Architects of change | TV Program | Rebuilding with Our Own Hands
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Karen TSE

Issue / Human Rights

Since ancient times, Human rights have been defined, more or less explicitly, as a set of concepts that give every human being certain inalienable universal rights, including the right not to be subjected to inhuman or degrading punishment or torture. These are implicit rules that are necessary for the moral development of a society, and they are often part of written legal codes. Unfortunately the justice systems of many countries around the world still respect few or no human rights, leading to unspeakable abuse.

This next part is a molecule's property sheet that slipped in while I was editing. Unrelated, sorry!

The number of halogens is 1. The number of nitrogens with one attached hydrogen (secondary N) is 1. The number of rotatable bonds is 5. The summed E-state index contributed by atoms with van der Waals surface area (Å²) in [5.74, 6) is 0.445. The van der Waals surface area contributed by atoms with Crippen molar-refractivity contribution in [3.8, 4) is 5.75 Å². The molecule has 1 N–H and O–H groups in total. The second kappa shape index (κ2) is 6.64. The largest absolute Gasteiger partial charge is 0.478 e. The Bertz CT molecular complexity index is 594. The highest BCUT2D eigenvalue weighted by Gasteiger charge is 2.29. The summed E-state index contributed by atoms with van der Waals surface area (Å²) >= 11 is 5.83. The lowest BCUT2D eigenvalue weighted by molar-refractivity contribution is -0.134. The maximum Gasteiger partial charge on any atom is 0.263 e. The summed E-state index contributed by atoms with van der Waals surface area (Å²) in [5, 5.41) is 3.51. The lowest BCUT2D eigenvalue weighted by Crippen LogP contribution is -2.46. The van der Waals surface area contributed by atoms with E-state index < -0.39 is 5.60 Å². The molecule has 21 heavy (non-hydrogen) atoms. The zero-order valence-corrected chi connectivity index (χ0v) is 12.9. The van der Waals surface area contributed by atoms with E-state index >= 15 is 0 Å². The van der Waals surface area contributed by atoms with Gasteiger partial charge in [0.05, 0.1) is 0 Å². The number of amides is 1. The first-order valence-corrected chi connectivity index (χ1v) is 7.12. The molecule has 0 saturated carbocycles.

In China, Cambodia and India, torture is considered the most economical and efficient method of interrogation. People confess to crimes they did not commit to avoid physical abuse, often without even knowing what they have been accused of doing. They have no access to legal services for their defense and languish in prison indefinitely, unable to communicate with family and friends. In these circumstances, obtaining legal assistance is difficult. The few lawyers who try are often condemned with their client or become victims of intimidation.